Campaigns may be the next industry to see its staffing requirements changed significantly thanks to automation. In 2016 and beyond, large, centralized data teams will become less important than the analytics embedded in the media planning, voter modeling, and field organization tools used at all levels of national campaigns.
As automated analytics pop up on local campaigns as well as national, it will redefine the small “d” democratic process. Moreover, it has the potential to fundamentally shift the way campaigns work.
If you don’t already have a close advisor fluent in the new generation of automated campaign analytics, now is the time to be pairing up. Here are four trends to watch.
SaaS offerings remove staffing barriers.
Around the country, there’s a critical shortage of highly-skilled, big-data analysts and software developers. Enter highly-automated Software-as-a-Service (Saas) offerings, such as NationBuilder, which allow campaigns to rent access to voter contact and planning tools they could never afford or find talent to build.
Faster data cycles will keep up with the news cycle.
A week is seven revolutions of a 24-hour news cycle. Fortunately, campaigns no longer need to wait until Sunday to understand how their message is playing. In fact, lots of data types, such as social media monitoring, organic search and contextual analytics (to monitor content consumption), refresh in near real-time and some can be appended back to voter segments with little effort.
For example, your campaign might be wondering who’s paying attention to a negative news story, and are they more likely to be your candidate’s supporters? It’s now possible to analyze and then target people observed reading about a given topic, in target groups or geographies, within the current news cycle. That’s automation we can believe in.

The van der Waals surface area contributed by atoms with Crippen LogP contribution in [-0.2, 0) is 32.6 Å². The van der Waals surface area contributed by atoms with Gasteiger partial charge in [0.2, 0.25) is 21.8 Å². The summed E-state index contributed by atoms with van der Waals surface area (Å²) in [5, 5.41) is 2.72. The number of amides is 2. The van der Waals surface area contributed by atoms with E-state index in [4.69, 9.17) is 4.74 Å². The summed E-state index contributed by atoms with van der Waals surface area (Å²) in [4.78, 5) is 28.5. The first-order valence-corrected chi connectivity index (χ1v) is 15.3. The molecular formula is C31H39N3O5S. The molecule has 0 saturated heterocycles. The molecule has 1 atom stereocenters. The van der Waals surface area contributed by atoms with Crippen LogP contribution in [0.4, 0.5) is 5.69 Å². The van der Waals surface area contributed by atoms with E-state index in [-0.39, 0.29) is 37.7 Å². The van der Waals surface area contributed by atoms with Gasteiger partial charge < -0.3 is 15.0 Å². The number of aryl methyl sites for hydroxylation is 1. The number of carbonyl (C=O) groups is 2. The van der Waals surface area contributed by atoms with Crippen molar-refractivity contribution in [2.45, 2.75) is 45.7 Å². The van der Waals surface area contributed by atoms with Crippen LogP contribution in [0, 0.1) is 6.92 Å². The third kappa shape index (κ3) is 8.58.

Counties will feel like they have the analytical firepower of NORAD.
The dashboards which plastered the walls of campaign headquarters are now available on the iPads of local field coordinators. This is important for two reasons. The first is that regional and local cultural differences make tighter models of the underlying data more relevant than national projections.
The second is that local offices will be able to leverage the tools in new and innovative ways. Gone will be the days of the volunteer-run check-in table: Campaigns can potentially use beacons at local events to automatically welcome voters and communicate with local users of campaign apps. And they can do this all while leveraging automated modeling technologies to optimize messaging.
Multivariate field testing is the new focus group.
Automated optimization tools will use video ad viewability and engagement measures for in-field testing of digital and TV spots. This means campaigns can learn in just hours what tens of thousands of voters think about their messaging for just a few hundred dollars. These will, for some applications, replace focus groups and voter labs, which can take days or weeks to execute and be costly. Test learnings will propagate through optimization of paid media (DCO) and site content (like Optimizely) using advanced automation after a human sets up the test.
Michael Horn is the chief analytics officer at Resonate.